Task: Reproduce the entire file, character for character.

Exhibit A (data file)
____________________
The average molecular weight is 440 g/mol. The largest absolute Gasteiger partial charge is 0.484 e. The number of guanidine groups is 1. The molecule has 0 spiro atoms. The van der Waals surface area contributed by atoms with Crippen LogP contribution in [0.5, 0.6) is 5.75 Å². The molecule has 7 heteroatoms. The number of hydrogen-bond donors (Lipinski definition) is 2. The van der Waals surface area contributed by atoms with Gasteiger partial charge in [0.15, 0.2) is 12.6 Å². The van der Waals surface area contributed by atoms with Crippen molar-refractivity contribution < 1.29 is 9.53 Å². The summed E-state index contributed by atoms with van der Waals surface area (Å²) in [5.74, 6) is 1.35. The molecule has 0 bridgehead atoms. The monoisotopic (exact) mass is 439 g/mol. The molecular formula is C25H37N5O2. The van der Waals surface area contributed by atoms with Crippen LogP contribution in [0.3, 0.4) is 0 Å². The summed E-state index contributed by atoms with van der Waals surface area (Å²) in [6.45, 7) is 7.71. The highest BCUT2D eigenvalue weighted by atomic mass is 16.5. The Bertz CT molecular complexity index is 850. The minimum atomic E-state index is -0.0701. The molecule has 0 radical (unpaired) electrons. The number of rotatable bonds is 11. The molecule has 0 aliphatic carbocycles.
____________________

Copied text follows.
The average molecular weight is 440 g/mol. The largest absolute Gasteiger partial charge is 0.484 e. The number of guanidine groups is 1. The molecule has 0 spiro atoms. The van der Waals surface area contributed by atoms with Crippen LogP contribution in [0.5, 0.6) is 5.75 Å². The molecule has 7 heteroatoms. The number of hydrogen-bond donors (Lipinski definition) is 2. The van der Waals surface area contributed by atoms with Gasteiger partial charge in [0.15, 0.2) is 12.6 Å². The van der Waals surface area contributed by atoms with Crippen molar-refractivity contribution < 1.29 is 9.53 Å². The summed E-state index contributed by atoms with van der Waals surface area (Å²) in [5.74, 6) is 1.35. The molecule has 0 bridgehead atoms. The monoisotopic (exact) mass is 439 g/mol. The molecular formula is C25H37N5O2. The van der Waals surface area contributed by atoms with Crippen LogP contribution in [0.3, 0.4) is 0 Å². The summed E-state index contributed by atoms with van der Waals surface area (Å²) in [6.45, 7) is 7.71. The highest BCUT2D eigenvalue weighted by atomic mass is 16.5. The Bertz CT molecular complexity index is 850. The minimum atomic E-state index is -0.0701. The molecule has 0 radical (unpaired) electrons. The number of rotatable bonds is 11. The molecule has 0 aliphatic carbocycles.